This initial small sample study made the researchers aware of problems that should be addressed before a larger study is designed. When participants bring in specimens collected at home, investigators need to make sure the specimen is properly labeled before the participant leaves. Several participants were dropped from the study because the collection tubes were not labeled. One sample was lost because the cap was not tightened properly and the specimen leaked. One participant’s data was deleted from the study because

Cortisol diurnal variation was not lost in the study participants, but further studies should be performed due to the low percentage of students completing the study and the lack of demographic diversity. The weekend immediately before the test, the students had an unexpected 3-day weekend due to a weather- related closure of the university. It is possible that this extra day to study decreased the stress the students would have otherwise felt. Also, these physical therapy students tend to be more physically active, compared to a more generalized adult population, which could affect the results.

CONCLUSIONS Diurnal variation of cortisol was not lost in the study participants but further studies need to be performed due to the low number of participants completing the study and the lack of demographic diversity. Other variables that should be controlled, in future studies, include: physical activity level, grade point average, and body mass index (BMI).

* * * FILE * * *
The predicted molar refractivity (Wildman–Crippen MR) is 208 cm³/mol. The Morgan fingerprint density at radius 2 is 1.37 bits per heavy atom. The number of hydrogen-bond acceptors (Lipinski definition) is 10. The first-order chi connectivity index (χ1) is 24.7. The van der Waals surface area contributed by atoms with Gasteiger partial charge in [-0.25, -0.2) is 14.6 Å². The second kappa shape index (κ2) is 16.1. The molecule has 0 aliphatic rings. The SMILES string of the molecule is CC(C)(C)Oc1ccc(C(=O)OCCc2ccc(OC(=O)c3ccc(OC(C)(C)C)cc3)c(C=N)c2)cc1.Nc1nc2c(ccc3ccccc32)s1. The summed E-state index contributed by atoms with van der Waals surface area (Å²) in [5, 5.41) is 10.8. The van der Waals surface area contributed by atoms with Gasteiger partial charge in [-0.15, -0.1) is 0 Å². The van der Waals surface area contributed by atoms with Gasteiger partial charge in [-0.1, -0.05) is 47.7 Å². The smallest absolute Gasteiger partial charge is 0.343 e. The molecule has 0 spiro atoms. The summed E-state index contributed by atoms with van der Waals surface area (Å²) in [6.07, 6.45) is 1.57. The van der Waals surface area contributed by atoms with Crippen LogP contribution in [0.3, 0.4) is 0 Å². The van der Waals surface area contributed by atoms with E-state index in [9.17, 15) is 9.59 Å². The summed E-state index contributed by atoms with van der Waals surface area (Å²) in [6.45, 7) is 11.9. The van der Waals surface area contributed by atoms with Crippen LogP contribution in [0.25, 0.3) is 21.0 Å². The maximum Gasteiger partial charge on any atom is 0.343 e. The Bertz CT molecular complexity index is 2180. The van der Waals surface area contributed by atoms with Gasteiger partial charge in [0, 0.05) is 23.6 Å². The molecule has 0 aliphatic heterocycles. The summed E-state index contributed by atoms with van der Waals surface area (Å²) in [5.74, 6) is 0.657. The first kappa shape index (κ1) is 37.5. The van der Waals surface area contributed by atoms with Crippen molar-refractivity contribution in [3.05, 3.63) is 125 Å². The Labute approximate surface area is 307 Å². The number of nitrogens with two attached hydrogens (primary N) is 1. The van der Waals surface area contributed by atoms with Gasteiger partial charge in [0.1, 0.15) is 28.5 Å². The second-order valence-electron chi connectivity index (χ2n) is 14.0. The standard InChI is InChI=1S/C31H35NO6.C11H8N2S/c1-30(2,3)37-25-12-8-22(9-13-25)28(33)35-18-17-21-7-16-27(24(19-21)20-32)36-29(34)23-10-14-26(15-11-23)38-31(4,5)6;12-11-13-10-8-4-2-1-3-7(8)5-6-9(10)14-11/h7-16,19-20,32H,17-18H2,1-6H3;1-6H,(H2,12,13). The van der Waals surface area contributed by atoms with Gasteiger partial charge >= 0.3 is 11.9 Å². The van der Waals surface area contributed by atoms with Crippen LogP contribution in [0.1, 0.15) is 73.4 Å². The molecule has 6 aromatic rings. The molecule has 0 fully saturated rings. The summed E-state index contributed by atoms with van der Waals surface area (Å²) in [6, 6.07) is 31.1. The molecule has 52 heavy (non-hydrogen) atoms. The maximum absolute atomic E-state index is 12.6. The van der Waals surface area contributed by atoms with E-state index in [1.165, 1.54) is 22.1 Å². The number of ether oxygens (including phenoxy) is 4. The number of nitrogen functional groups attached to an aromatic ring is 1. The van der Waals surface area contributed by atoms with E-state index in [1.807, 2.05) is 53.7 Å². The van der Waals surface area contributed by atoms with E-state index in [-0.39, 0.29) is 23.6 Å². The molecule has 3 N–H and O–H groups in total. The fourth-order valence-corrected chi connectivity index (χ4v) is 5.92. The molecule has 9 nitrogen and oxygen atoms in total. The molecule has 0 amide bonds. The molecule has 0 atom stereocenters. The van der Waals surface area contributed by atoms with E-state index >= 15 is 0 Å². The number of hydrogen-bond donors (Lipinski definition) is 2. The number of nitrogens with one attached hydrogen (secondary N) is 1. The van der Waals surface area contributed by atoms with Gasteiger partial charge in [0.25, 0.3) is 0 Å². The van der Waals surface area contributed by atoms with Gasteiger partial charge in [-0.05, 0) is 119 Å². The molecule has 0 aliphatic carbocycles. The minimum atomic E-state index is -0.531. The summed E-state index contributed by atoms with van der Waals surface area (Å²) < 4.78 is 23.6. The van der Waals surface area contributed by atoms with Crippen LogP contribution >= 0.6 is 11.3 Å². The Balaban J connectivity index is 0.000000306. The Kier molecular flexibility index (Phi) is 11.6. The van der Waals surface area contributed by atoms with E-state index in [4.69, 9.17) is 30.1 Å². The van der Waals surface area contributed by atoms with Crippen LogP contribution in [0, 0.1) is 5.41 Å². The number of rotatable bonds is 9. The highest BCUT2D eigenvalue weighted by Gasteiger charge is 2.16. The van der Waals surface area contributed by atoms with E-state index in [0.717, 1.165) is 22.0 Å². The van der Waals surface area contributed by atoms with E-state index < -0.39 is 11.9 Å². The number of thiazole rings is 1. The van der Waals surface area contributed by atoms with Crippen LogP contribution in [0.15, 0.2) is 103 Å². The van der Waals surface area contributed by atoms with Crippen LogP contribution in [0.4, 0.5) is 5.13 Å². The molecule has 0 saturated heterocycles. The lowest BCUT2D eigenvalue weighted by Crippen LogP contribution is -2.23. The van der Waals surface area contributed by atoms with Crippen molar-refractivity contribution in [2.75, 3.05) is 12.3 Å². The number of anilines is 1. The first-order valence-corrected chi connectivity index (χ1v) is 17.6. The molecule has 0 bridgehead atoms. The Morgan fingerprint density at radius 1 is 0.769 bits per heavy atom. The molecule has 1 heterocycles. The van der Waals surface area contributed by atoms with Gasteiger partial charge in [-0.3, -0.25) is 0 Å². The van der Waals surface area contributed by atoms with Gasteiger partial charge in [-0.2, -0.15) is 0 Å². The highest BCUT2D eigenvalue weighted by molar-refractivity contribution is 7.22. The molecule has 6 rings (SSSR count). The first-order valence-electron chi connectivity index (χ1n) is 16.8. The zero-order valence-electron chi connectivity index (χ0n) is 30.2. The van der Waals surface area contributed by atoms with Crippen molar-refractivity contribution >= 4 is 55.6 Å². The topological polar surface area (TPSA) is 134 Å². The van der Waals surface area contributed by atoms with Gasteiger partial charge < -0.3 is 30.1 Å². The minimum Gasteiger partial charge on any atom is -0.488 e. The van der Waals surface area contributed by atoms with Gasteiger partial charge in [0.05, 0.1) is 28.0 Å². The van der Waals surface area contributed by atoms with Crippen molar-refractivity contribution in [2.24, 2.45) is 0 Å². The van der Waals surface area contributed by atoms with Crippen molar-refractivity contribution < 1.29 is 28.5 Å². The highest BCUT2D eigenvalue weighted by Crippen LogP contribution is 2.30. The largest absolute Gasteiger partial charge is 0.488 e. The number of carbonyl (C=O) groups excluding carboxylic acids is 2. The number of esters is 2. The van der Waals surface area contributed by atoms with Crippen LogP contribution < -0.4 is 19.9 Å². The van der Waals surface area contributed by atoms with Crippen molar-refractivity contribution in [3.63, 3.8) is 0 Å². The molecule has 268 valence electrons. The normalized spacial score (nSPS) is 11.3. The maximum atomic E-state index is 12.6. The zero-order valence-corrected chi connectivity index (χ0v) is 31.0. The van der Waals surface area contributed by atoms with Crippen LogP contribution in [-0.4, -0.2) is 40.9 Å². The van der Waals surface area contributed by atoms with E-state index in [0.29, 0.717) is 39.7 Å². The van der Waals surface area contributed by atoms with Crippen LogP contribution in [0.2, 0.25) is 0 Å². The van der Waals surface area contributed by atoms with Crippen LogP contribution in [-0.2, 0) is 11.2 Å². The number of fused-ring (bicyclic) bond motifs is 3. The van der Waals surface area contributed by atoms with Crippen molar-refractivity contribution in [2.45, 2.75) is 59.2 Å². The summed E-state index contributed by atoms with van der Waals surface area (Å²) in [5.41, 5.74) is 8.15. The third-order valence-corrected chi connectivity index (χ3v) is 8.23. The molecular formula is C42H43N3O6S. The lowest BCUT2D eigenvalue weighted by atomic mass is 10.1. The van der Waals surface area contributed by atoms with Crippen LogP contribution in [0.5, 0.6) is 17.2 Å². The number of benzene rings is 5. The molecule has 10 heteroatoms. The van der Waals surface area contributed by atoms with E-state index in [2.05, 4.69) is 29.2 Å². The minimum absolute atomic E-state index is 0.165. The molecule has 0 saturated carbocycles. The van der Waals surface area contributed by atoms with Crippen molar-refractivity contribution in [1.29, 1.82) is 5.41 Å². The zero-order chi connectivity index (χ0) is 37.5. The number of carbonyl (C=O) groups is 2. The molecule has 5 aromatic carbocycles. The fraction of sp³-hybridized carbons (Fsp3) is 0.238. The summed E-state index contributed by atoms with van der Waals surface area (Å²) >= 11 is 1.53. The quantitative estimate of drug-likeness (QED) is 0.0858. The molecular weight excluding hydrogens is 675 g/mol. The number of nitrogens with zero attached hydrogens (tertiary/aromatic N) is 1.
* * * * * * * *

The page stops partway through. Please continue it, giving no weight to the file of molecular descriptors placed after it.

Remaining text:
Even though the method validation performed in the student laboratory setting demonstrates that it is indeed possible to obtain the same excellent correlation as is seen in a clinical setting, the student laboratory is not CLIA certified so assays can be performed for research use only.

The fact that the students’ cortisol levels were significantly higher in the fall semester than the spring semester has raised some interesting questions that will be investigated in the future. One such question is, “Does the stress of life events, including moving to a new location, affect students more than academic Stressors”?

ACKNOWLEDGEMENTS The authors would like to thank Thomas A. Hughes M.D. at the University of Tennessee Health Science Center for his advice on this project. Kametricia N. Derricks is gratefully acknowledged for her contributions. This project was supported with a seed grant from the College of Allied



Health Sciences at the University of Tennessee Health Science Center.

REFERENCES 1. Burtis CA, Ashwood, E.R., Bruns. D.E. Tietz Textbook of

Clinical Chemistry and Molecular Diagnostics, 4th ed. St. Louis: Elsevier Saunders; 2006.

2. Kaiman B, Grahn R. Measuring Salivary Cortisol in the Behavioral Neuroscience Laboratory. The Journal of Undergraduate Neuroscience 2004;2:A41-9.

3. Kudielka B, Kirschbam C. Sex differences in HPA axis responses to stress: a review. Biological Psychology 2005:69:113-32.

4. Smeets T, Dziobek I, Wolf O. Social cognition under stress: Differential effects of stress-induced cortisol elevations in healthy young men and women. Hormones and Behavior 2OO9;55:5O7-13.